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List of State Quarters

(You can jump right to the list of state quarters by clicking here.)

State Quarter Obverse

Delaware State Quarter

Pennsylvania State Quarter

New Jersey State Quarter

Georgia State Quarter

Connecticut State Quarter

Massachusetts State Quarter

Maryland State Quarter

South Carolina State Quarter

New Hampshire State Quarter

Virginia State Quarter

New York State Quarter

North Carolina State Quarter

Rhode Island State Quarter

Vermont State Quarter

Kentucky State Quarter

Tennessee State Quarter

Ohio State Quarter

Louisiana State Quarter

Indiana State Quarter

Mississippi State Quarter

Illinois State Quarter

Alabama State Quarter

Maine State Quarter

Missouri State Quarter

Arkansas State Quarter

About the State Quarters Program

The State Quarters Program came about as a result of the 50 States Commemorative Coin Program Act (Public Law 105-124) which was signed into law by President Clinton on December 1, 1997.

As a result of this Act, each of the 50 United States of America have had a commemorative quarter issued in their honor.

The state quarters were issued five per year beginning in 1999 according to the order in which each state joined the union. (See list of state quarters below)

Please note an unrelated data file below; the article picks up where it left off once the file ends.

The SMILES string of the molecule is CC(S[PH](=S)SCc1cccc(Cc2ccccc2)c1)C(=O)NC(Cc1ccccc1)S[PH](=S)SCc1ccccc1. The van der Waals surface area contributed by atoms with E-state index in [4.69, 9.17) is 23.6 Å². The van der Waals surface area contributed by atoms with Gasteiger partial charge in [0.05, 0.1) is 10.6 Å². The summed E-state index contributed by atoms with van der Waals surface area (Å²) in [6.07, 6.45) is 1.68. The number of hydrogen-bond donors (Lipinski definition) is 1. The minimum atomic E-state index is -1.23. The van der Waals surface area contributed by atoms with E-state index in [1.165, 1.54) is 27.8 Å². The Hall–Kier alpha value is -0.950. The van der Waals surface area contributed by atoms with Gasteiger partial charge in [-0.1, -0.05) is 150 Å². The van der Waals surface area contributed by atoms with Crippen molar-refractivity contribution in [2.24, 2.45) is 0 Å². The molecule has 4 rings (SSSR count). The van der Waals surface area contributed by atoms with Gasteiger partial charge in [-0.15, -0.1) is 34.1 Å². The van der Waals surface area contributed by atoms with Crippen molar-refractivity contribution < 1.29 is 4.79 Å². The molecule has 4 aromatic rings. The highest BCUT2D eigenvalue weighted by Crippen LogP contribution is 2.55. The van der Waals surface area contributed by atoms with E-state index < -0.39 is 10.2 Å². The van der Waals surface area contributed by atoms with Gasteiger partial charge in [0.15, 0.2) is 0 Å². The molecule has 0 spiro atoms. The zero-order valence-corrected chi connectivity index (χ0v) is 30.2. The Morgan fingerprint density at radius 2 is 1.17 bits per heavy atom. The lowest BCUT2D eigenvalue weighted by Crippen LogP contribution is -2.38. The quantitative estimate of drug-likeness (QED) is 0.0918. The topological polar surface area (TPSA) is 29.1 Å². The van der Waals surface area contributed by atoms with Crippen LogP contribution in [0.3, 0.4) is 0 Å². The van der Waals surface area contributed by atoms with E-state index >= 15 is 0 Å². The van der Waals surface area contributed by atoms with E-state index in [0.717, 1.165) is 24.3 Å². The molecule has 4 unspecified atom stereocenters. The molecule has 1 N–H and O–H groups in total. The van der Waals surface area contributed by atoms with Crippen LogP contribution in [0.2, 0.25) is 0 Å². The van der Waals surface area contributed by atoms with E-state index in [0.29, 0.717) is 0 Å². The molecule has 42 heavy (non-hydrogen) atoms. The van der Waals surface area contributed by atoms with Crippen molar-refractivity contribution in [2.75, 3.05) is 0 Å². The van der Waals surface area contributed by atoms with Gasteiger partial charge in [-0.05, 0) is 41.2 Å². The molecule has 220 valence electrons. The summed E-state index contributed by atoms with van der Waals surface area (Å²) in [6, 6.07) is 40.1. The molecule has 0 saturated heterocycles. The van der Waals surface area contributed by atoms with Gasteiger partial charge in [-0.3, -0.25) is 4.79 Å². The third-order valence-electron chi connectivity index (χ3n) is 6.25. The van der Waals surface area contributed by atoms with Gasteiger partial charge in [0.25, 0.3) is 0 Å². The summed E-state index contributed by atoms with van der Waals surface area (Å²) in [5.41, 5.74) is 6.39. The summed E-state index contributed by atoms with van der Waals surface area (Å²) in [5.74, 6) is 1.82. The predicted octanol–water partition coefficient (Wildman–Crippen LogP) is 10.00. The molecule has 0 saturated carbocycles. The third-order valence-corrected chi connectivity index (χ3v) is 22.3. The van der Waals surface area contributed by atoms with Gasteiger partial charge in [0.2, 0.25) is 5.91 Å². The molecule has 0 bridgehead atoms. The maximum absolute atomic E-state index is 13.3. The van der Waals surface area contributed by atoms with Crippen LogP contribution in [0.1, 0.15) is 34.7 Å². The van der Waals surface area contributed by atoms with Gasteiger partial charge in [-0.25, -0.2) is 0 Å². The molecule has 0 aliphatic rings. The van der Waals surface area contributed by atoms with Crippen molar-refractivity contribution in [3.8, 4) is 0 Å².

The obverse or front of the quarters didn't see much change. They still feature a portrait of George Washington, however the inscriptions - "United States of America", "Liberty", "In God We Trust", and "Quarter Dollar", which had been on the reverse of prior quarters, were moved to the obverse to leave the reverse of the coin free for each state's unique design.

Design Guidelines

Each state designed the reverse of a coin according to guidelines set out in the 50 States Commemorative Coin Program Act.

Here are the guidelines as quoted from the United States Mint website:

  • Designs shall maintain a dignity befitting the Nation's coinage.

  • Designs shall have broad appeal to the citizens of the state and avoid controversial subjects or symbols that are likely to offend.

  • Suitable subject matter for designs include state landmarks (natural and man-made), landscapes, historically significant buildings, symbols of state resources or industries, official state flora and fauna, state icons (e.g.. Texas Lone Star, Wyoming bronco, etc.), and outlines of the state.

  • State flags and state seals are not considered suitable for designs.

  • Consistent with the authorizing legislation, the states are encouraged to submit designs that promote the diffusion of knowledge among the youth of the United States about the state, its history and geography, and the rich diversity of our national heritage.

  • Priority consideration will be given to designs that are enduring representations of the state. Coins have a commercial life span of at least 30 years and are collected for generations.

  • Inappropriate design concepts include, but are not limited to logos or depictions of specific commercial, private, educational, civic, religious, sports, or other organizations whose membership or ownership is not universal.

Click here to skip down to list of state quarters

Selection Process